Pros: wonderful recipes and great narration
Cons: this cookbook might not appeal to everyone
Rarely does a book come along that changes the way we think about the food we eat, where it comes from, and the amount of edible food that we, in "advanced" societies, tend to throw away. Wild Flavors by Didi Emmon is one such book. If that name rings a bell, it should. Emmons is the author of "The Vegetarian Planet" and Entertaining for a Veggie Planet," both popular cookbooks.
"Wild Flavors" chronicles Emmons relationship with Eva Sommaripa a farmer, and modern day pioneer woman in Massachusetts. Eva turned her passion for farming into a 2 acre, organic farm specializing in herbs, greens, flowers, and wild edibles, many of which no one else is cultivating.
The book is divided into 4 sections that coincide with the seasons, although in this book they are listed under the headings of Salvaging, Community, Bartering and Preserving and Conserving, 4 major pillars of Eva's philosophy in how to approach farming and life in general. The book then lists all the recipes by their main ingredient so if you're looking for cabbage recipes they are all in the same place, looking for leek recipes then they will all be grouped together. This makes it very convenient when you are looking for a recipe for certain items, not that most of the items in this book are so pedestrian. While there are a few very familiar items listed in the "Contents" you are more likely to find lesser known vegetables, herbs and wild edibles. Items such as Bronze Fennel, Chickweed, Juniper Berries and Goosefoot all make appearances. The latter one, Goosefoot, I'm excited about as I have it growing all over my yard and before reading this book I had no idea this weed was edible.
This book isn't for everyone though. It has a message and that message is pretty "in your face" most of the time. It is one long lesson on how to live sustainably and lessen your imprint on this Earth. If you are not someone who really cares much about the sustainable lifestyle or have access to many of the wild and exotic greens and herbs highlighted in this book, it may not be for you, but if you are interested in using food items that you have never used before or want to get a feel for living a sustainable lifestyle then you couldn't do much better than to pick up this book.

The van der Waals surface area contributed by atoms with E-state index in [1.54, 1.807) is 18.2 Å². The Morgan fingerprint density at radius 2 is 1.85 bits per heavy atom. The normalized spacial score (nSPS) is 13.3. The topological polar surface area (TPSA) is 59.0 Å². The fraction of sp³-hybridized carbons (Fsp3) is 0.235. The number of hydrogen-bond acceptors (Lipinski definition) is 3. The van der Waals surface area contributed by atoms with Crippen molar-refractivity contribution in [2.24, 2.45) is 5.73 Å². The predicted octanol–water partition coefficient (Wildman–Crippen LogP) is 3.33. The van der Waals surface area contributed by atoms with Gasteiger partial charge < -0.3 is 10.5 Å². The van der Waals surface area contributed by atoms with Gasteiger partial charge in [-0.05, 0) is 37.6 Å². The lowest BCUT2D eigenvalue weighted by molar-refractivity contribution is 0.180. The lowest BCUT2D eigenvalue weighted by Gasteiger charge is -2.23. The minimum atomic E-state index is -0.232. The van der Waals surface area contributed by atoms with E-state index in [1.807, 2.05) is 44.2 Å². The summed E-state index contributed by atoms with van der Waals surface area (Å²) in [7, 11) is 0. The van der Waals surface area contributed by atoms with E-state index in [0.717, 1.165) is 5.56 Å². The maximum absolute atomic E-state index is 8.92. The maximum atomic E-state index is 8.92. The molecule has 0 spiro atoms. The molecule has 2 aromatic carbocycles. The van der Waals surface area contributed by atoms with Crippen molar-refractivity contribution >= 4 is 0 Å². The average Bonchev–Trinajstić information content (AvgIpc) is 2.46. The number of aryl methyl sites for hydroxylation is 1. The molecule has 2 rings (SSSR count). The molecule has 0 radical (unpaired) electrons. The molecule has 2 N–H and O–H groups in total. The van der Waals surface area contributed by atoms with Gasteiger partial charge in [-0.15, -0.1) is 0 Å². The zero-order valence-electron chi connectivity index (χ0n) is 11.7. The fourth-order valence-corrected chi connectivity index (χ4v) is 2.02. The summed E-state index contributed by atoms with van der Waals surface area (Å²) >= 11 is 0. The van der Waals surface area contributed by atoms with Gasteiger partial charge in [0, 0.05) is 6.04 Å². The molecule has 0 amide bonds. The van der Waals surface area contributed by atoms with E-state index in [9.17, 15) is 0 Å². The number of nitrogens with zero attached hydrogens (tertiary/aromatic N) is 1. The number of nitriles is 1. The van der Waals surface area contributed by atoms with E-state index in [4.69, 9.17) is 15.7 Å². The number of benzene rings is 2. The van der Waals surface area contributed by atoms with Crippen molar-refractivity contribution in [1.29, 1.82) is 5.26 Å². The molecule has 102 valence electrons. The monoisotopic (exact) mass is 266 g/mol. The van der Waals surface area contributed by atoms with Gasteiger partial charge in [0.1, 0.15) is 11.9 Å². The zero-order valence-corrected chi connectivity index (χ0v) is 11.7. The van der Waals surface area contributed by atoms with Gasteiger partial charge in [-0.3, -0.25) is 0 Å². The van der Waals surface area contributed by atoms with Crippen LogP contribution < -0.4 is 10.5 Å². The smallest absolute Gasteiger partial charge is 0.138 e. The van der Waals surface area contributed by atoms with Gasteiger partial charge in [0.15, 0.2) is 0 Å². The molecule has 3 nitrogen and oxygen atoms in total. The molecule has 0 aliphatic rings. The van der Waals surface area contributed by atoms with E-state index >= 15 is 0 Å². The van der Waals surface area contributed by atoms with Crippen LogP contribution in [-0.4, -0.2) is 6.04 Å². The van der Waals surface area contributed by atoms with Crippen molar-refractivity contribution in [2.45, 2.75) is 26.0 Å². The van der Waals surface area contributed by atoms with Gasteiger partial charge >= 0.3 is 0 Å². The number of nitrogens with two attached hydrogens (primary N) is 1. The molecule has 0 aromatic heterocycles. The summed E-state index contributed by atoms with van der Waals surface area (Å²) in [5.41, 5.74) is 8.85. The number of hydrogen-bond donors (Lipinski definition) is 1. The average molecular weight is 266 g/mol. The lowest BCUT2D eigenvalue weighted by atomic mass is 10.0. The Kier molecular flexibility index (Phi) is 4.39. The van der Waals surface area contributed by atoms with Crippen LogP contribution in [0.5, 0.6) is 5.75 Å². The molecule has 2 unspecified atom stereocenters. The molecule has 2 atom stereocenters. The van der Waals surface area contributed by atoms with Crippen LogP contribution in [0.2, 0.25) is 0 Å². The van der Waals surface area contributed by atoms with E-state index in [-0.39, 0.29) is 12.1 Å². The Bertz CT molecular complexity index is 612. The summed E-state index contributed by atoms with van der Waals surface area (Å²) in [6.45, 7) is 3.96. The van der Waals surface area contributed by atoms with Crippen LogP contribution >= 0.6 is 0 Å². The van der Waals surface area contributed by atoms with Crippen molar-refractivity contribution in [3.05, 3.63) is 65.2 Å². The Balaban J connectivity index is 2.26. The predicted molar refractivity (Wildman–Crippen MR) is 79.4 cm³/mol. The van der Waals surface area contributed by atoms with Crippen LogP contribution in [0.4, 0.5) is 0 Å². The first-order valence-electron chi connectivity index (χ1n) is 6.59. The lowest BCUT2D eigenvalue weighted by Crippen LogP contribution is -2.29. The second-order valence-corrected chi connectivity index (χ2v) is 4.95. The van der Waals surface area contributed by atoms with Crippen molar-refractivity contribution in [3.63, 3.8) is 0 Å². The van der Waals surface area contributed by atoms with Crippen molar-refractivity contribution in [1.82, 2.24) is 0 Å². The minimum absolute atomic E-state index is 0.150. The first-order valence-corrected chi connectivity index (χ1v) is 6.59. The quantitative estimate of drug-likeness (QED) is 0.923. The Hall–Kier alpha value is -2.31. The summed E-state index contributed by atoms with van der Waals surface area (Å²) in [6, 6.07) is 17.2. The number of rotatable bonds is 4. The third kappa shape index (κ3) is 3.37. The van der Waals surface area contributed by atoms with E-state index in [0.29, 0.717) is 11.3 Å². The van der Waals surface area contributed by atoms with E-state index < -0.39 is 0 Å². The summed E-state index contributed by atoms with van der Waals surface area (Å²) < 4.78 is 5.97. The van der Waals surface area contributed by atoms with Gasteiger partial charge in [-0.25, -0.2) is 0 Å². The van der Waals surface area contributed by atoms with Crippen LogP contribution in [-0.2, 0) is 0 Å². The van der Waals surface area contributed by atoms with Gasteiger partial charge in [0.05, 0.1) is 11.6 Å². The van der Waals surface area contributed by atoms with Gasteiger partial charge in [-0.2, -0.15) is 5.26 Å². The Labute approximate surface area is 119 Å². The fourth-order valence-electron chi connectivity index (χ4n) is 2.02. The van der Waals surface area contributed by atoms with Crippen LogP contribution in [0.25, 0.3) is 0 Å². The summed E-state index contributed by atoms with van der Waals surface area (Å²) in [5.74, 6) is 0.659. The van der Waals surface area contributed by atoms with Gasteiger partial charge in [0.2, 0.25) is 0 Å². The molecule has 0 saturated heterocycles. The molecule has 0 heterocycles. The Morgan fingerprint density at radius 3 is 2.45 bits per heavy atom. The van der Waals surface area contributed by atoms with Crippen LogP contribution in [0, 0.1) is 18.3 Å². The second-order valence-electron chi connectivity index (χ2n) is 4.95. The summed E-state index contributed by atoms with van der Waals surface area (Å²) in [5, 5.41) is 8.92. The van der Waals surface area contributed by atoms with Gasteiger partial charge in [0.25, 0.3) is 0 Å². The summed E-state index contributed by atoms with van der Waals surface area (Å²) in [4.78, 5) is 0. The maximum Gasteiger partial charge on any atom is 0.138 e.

Spaghetti Squash with Lentils and Sage
makes 3 servings
1 spaghetti squash (about 3 pounds)
1 1/4 cup brown lentils or french lentils
5 Tbl. extra virgin olive oil
4 garlic cloves, minced
Salt and fresh ground black pepper
2 Tbl. lemon juice (about 1/2 lemon)
4 ounces feta, cut into small pieces (my favorite is goat's-milk feta)
2-4 Tbl. chopped sage leaves (reviewer's note - this would be fresh sage)
1. Preheat the oven to 325°F.
2. Bake the squash whole on a baking sheet for 1 1/2 hours.
3. Meanwhile, bring a medium saucepan with plenty of salted water to a boil. Add the lentils and cook until al dente, about 20 minutes. Rinse the lentils with cold water and drain them well.
4. Remove the softened squash from the oven and let it cool a bit. Then cut the squash in half and scoop out the seeds. Use a fork to pull the strands of squash out of the shell and into a bowl. You can use a spoon to get the last bits out. Set aside.
5. Heat 2 tablespoons of the olive oil in a large skillet over medium heat. Add the garlic and the lentils, frying them without stirring for about 3 minutes. Season generously with salt and freshly ground black pepper, stir or toss, and fry for a few more minutes until they become a bit crispy. Transfer to a plate.
6. Add the remaining 3 tablespoons olive oil and squash to the pan, and reheat, stirring for 2 to 3 minutes. Add the feta, sage and salt and freshly cracked pepper to taste. Stir in the lemon juice. Spoon onto plates and top with lentils and serve.